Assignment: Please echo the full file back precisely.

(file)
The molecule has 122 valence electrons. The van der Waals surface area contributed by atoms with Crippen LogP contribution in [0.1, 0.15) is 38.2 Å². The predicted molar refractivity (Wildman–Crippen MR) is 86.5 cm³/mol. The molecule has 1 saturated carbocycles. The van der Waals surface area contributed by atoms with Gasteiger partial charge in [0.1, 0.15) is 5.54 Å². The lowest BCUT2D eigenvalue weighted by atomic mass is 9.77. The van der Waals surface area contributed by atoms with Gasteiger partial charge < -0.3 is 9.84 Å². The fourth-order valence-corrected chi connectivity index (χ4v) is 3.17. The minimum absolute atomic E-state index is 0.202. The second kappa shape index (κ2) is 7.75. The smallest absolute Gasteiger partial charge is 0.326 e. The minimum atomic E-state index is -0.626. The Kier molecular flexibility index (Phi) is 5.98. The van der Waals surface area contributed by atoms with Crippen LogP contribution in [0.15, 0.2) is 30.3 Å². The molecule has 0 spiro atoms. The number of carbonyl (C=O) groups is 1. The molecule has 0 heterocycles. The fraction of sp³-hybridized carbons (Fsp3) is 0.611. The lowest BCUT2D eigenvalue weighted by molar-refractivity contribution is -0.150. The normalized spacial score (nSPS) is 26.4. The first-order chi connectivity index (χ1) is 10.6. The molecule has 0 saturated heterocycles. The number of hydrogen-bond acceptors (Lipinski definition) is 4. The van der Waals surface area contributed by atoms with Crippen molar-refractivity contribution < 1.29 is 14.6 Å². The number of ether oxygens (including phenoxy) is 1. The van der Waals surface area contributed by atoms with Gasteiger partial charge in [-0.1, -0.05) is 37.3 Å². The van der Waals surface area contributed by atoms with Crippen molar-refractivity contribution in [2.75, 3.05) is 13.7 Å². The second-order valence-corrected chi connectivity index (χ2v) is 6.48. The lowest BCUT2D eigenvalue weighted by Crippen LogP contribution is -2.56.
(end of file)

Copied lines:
The molecule has 122 valence electrons. The van der Waals surface area contributed by atoms with Crippen LogP contribution in [0.1, 0.15) is 38.2 Å². The predicted molar refractivity (Wildman–Crippen MR) is 86.5 cm³/mol. The molecule has 1 saturated carbocycles. The van der Waals surface area contributed by atoms with Gasteiger partial charge in [0.1, 0.15) is 5.54 Å². The lowest BCUT2D eigenvalue weighted by atomic mass is 9.77. The van der Waals surface area contributed by atoms with Gasteiger partial charge < -0.3 is 9.84 Å². The fourth-order valence-corrected chi connectivity index (χ4v) is 3.17. The minimum absolute atomic E-state index is 0.202. The second kappa shape index (κ2) is 7.75. The smallest absolute Gasteiger partial charge is 0.326 e. The minimum atomic E-state index is -0.626. The Kier molecular flexibility index (Phi) is 5.98. The van der Waals surface area contributed by atoms with Crippen LogP contribution in [0.15, 0.2) is 30.3 Å². The molecule has 0 spiro atoms. The number of carbonyl (C=O) groups is 1. The molecule has 0 heterocycles. The fraction of sp³-hybridized carbons (Fsp3) is 0.611. The lowest BCUT2D eigenvalue weighted by molar-refractivity contribution is -0.150. The normalized spacial score (nSPS) is 26.4. The first-order chi connectivity index (χ1) is 10.6. The molecule has 0 saturated heterocycles. The number of hydrogen-bond acceptors (Lipinski definition) is 4. The van der Waals surface area contributed by atoms with Crippen molar-refractivity contribution < 1.29 is 14.6 Å². The number of ether oxygens (including phenoxy) is 1. The van der Waals surface area contributed by atoms with Gasteiger partial charge in [-0.1, -0.05) is 37.3 Å². The van der Waals surface area contributed by atoms with Crippen molar-refractivity contribution in [2.75, 3.05) is 13.7 Å². The second-order valence-corrected chi connectivity index (χ2v) is 6.48. The lowest BCUT2D eigenvalue weighted by Crippen LogP contribution is -2.56.